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Assume DirectX as the platform, if that is important. (Pretty sure it isn't)

Assuming I have a proper scale, rotation and translation matrix, in what order do I multiply them to result in a proper world matrix and why?

By "proper", I mean "I could throw them straight into DirectX and get the most commonly-used 3D frame."

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    \$\begingroup\$ Here is an explanation of "rotate then translate" (spinning) vs "translate then rotate" (orbiting) \$\endgroup\$
    – bobobobo
    May 13, 2013 at 15:14
  • \$\begingroup\$ the link is good, but with a small error. its should be rolling effect and not spinning, becaiuse the sphere tends to move away from its position ( remaining on the axis ) by translating . \$\endgroup\$ Apr 16, 2018 at 19:49
  • \$\begingroup\$ This also has some explanation: Why Transformation Order Is Significant \$\endgroup\$ Feb 23, 2021 at 17:01

3 Answers 3

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Usually it is scale, then rotation and lastly translation. With matrix denotation (i.e. \$T\$ for translation matrix, \$R\$ for the rotation matrix and \$S\$ for the scaling matrix) that would be:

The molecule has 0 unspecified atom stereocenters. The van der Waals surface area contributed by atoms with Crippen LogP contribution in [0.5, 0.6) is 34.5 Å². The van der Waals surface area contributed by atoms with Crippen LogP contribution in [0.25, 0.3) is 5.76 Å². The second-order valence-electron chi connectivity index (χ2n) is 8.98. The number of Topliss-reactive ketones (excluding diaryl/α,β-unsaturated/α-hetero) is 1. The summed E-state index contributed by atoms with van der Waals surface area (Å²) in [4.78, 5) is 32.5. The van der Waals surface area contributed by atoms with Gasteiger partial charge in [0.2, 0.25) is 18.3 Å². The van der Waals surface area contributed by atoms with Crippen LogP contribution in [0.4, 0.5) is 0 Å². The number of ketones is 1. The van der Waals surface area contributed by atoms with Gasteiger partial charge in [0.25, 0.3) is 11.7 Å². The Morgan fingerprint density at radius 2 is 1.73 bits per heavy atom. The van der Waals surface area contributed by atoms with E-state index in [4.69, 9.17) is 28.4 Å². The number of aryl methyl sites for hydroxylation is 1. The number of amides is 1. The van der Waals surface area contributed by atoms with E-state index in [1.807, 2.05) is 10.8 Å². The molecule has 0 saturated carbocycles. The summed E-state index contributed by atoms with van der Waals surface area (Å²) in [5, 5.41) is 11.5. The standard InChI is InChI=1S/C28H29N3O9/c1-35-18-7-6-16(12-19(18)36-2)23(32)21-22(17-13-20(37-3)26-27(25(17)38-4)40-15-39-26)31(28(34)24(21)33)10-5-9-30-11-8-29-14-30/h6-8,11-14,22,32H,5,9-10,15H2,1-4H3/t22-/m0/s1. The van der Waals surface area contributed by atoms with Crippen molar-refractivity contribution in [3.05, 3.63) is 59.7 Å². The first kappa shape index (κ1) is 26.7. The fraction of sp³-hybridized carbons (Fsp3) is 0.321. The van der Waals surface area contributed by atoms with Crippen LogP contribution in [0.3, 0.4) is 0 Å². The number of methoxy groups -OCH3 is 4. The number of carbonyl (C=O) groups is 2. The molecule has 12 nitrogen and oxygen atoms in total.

$$ T * R * S $$

However, if you want to rotate an object around a certain point, then it is scale, point translation, rotation and lastly object translation.

Why: First you want to scale the object so that the translations work properly. Then you rotate the axes so the translation takes place on the adjusted axes. Finally, you translate the object to its position.

In OpenGL, you can use gluLookAt to get a full camera transformation in one call. There is likely a similar call for DirectX.

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    \$\begingroup\$ And remember, if you want to transform around the centre, then you first have to translate to offset the centre to be on the origin, then do as user392858 has stated, then translate it back again away from the origin by the same amount. Generally though, this is only necessary in 2D, where you have some sprite that has it's top left at the origin. \$\endgroup\$
    – Engineer
    Sep 1, 2011 at 17:26
  • \$\begingroup\$ Found the notation confusing. Since all these elemental transforms are matrix operations, they have to be applied in right to left order: T * R * S \$\endgroup\$
    – Matthias
    Jan 11, 2016 at 9:07
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    \$\begingroup\$ @Matthias As far as I know, that depends how you then multiply by the vector that you want to transform. If you multiply M*v then yes, answer has reversed order. \$\endgroup\$
    – bialpio
    May 16, 2016 at 3:41
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translation rotation and scaling is the sequence to perform operation

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I do believe it is Translation Rotation and Dialation

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    \$\begingroup\$ This doesn't provide any more explanation than the existing answers. \$\endgroup\$
    – DMGregory
    Jan 24, 2018 at 6:13

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